Oscar Stonorov

The Oscar Stonorov story began in Frankfort, Germany on a winter day in 1905. As a young man he immersed himself in architecture at the University of Zurich in Switzerland and the University of Florence in Italy but also spent time in France apprenticing with sculptor Aristide Maillol. During his tutelage Stonorov became fascinated with Swiss-French architect Le Corbusier who was laying the foundations for modern architecture at the time. Stonorov became so devoted to that vision that he started what would become a 30-year project to publish Le Corbusier’s complete works across eight volumes.

In 1929 Stonorov set sail for America and landed in the New York offices of Harvey Wiley Corbett, then 56 years old and a leading cheerleader of skyscrapers and modernism. After a brief stay that saw him win two prestigious international design competitions, Stonorov migrated to Philadelphia to open his own architectural office where his earliest big project would bring him lasting fame.

Together with Alfred Kastner, a fellow German immigrant in the 1920s, Stonorov applied the nascent International Style to a private apartment complex in the Juniata section of Philadelphia that came to be known as the Carl Mackley Houses (Mackley was a striking union worker killed during a clash with non-union workers in 1930). The innovative five-building brick complex would ultimately land on the National Register of Historic Places and win a Landmark Building Award from the American Institute of Architects.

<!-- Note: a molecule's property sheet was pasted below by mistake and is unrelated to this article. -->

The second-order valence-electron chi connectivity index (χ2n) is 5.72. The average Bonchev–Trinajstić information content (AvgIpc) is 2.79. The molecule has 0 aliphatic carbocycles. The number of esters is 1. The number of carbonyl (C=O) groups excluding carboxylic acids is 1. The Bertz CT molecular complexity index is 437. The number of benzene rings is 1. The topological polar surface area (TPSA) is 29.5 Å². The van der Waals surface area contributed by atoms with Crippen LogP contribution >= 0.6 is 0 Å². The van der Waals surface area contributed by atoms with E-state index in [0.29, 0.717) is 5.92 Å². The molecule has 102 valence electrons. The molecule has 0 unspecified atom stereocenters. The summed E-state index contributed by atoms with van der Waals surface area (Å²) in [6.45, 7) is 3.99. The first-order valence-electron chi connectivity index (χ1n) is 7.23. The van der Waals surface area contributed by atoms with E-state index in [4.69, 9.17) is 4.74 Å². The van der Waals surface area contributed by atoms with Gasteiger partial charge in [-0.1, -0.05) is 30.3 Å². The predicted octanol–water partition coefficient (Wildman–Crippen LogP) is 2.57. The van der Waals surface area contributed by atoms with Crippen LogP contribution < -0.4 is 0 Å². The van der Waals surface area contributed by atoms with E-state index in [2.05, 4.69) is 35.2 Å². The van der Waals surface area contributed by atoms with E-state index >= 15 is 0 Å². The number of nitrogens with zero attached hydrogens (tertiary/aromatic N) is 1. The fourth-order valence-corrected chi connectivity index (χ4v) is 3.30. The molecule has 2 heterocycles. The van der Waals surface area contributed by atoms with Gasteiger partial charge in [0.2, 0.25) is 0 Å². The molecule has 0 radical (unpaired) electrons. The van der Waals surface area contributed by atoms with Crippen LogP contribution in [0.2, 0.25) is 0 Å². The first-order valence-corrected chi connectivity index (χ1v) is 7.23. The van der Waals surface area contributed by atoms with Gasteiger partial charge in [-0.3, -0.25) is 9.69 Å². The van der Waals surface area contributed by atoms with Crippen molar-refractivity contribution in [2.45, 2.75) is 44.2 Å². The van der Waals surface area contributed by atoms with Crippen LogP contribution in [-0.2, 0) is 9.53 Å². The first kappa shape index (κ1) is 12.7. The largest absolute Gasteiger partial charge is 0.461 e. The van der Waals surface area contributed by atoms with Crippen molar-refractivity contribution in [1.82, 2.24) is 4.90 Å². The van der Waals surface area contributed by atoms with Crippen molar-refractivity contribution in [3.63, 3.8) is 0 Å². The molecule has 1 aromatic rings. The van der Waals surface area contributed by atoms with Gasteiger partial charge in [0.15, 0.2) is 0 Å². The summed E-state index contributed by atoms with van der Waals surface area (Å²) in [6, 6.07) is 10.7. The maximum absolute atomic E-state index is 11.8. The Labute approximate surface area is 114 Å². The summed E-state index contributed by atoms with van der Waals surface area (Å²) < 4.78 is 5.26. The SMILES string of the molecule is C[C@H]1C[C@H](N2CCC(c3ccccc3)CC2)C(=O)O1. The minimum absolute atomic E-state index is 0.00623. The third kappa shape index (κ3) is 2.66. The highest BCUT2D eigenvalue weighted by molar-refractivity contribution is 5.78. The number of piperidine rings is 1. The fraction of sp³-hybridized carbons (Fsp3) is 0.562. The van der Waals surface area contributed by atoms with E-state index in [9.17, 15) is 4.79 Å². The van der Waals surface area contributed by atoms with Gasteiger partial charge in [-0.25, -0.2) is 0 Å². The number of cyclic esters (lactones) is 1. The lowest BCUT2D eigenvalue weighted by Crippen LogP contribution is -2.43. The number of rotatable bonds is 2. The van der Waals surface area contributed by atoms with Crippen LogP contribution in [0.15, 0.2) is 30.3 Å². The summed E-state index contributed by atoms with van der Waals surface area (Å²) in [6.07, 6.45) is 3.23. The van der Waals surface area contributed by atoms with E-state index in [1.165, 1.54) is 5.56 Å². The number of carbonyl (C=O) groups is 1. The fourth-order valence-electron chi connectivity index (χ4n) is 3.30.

In the 1940s Stonorov hooked up with Louis Kahn to construct scores of modernist public housing projects, many influenced by the pair’s shared European immigrant experience. Together the two architects authored influential books and papers on neighborhood planning and citizen involvement. Stonorov also found time to design several International Style houses around Philadelphia, both for himself (at Avon Lea farm on Pickering Road in Phoenixville) and clients. Stonorov spent the final 15 years of his career in partnership with J. Frank Haws; he was killed in a private plane crash in 1970.

Significant Homes